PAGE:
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The potentially high cost of adolescent hijinks...

As if early adolescence wasn’t hard enough, I think the internet has the possibility of making it worse and, as the mother of a girl who will eventually be that age, I’m not sure I’m prepared.

I still clearly remember my pre-teen years. The awkwardness, the imbalance and worst of all -- the peer dynamics. I kept a diary during those years and I cringe reading it today. I can sum it up by saying I would never, ever, EVER want to be a pre-teen again. I’m grateful that each year after the age of 13 was accompanied by further maturity, clarity, self-discovery and understanding. I am glad that I had amazing, involved parents who were committed to me and teachers who went above and beyond at a time when I really needed some added assurance in the infinitely more cruel world outside my home.

Just this morning, as part of our Sunday morning routine, we watched the news programs and I learned about the latest photo scandal involving a young star. Apparently, some of what I would describe as “goofy” photos surfaced of her with her friends at a slumber party. They weren’t particularly questionable in my mind – just young, giggly girls being silly. Please. Reading too much into what she was doing in the pictures is the real perversion. They were photos of her with her friends that, for most teens, would either wind up in a scrapbook, crammed in a desk or, on her most horrifying day, maybe posted anonymously on her locker door. That’s it. Instead, she’s a star, they wound up on the internet and now they’re fodder public scrutiny. I’m not going to add to the drama by discussing her situation any further, but the whole thing made me think about something I had not considered before. At that moment, I realized that what would have happened to those photos on the worst day when I was a teen or pre-teen is not the worst thing that could happen in today’s technological world.

Indeed, combine the fickle relationships, raging hormones, immaturity and, unfortunately, the amount of instability and disfunction in homes today, oh – and the internet – and it is a recipe for disaster on a level I can’t fathom even on my worst day as an adolescent girl.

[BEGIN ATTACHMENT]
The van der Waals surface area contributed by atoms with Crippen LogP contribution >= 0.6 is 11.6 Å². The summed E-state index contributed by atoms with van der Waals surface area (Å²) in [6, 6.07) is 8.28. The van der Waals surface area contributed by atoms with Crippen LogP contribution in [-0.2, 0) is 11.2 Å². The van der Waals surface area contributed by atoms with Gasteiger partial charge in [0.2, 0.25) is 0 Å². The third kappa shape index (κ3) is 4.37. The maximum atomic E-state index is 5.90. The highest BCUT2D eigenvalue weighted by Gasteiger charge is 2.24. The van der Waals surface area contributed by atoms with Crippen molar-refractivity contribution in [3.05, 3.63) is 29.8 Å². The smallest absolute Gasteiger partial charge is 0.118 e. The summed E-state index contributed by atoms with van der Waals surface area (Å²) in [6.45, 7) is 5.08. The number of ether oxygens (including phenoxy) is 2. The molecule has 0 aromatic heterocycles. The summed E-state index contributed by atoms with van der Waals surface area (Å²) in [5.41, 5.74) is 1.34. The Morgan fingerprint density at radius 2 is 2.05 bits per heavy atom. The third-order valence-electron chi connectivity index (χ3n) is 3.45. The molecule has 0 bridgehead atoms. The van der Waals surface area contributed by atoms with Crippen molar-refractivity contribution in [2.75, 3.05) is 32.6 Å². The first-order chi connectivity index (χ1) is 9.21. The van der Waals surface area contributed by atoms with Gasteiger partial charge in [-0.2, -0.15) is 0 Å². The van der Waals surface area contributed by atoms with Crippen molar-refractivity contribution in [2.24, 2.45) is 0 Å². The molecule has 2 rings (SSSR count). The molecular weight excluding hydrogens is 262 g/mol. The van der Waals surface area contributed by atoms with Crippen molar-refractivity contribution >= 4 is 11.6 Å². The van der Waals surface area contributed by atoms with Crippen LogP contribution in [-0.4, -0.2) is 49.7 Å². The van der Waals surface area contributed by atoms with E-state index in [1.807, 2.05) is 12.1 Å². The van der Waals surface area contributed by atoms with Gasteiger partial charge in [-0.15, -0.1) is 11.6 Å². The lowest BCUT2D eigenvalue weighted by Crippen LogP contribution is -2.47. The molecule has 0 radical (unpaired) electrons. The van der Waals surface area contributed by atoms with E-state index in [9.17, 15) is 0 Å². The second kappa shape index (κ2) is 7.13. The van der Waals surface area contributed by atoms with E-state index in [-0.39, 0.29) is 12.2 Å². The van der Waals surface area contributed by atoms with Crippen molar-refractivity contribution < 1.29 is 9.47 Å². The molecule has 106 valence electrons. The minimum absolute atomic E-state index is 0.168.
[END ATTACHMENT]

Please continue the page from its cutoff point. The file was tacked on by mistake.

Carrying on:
Later, in the process of looking for something else entirely on the internet, I came across a MySpace page dedicated to what appeared to be a cliquish, mutual hate for one teen girl by a group of other girls – and, sadly, it was a very large group. The site featured a photo of the young target superimposed with choice words emblazoned across it, a photo of the “ringleader” and boasted the membership of 44 others who, at least online, were showing their support of this campaign of hate. Knowing teens, probably only a few really did not like the girl and the others just wanted to avoid being objects of their own hate campaigns! The page appeared to have been created two years ago and it was shockingly still online. I can’t imagine how much someone much dislike someone else to create a webpage dedicated to that hate. I also can’t imagine how much it must hurt the targeted girl that such a page has existed, for the world to see, for the past two years. Unfortunately, she is powerless to remove it or it would be long gone by now and I would not have stumbled across it today. Further troubling is that I know this same drama is playing out with other teens in other schools and towns. I have seen news shows dedicated to the “what happens next” when this kind of adolescent behavior results in permanent damage in the form of psychological harm or, worse, unnatural death. Yeah, it can be that serious. I’ve seen the shows.

What is a parent to do to prepare for this? I can’t protect her from what is probably not going to be a pleasant era in her life – the adolescent years – but there has to be a way I can make it easier. My gut feeling is that I want to insulate her from the world around her, yet I know it isn’t realistic. I have no idea how to deal with preventing her from posing in a goofy photo that a miffed, misguided, so-called friend might post online to hurt or embarrass her. Yes, I realize she’s not going to be a movie star, but she is going to be like every other girl her age not wanting to be the object of ridicule or cruelty by her peers. And, in today’s age, I now realize the internet, personal cell phones and technology that isn’t even invented yet might somehow play into what happens to everyone in those trying, adolescent years – making them tougher, more dangerous and damaging to the psyche.

Indeed, I will do the best I can to build her up at home, reinforce the values we have in our family and with God, and to enhance her self-esteem and perspective as she grows. I will be the active, involved parent that asks too many questions and who gets in her space. I will make every effort to be personally acquainted with all of her friends, their parents and their life story. I’m planning to know the drama in her. That’s the kind of mom I had and that’s the kind I’m going to be! I think that is the best any parent can do to get ready for what’s ahead. I’m just glad I have about seven years to prepare for this.

Jennifer Zartman Romano

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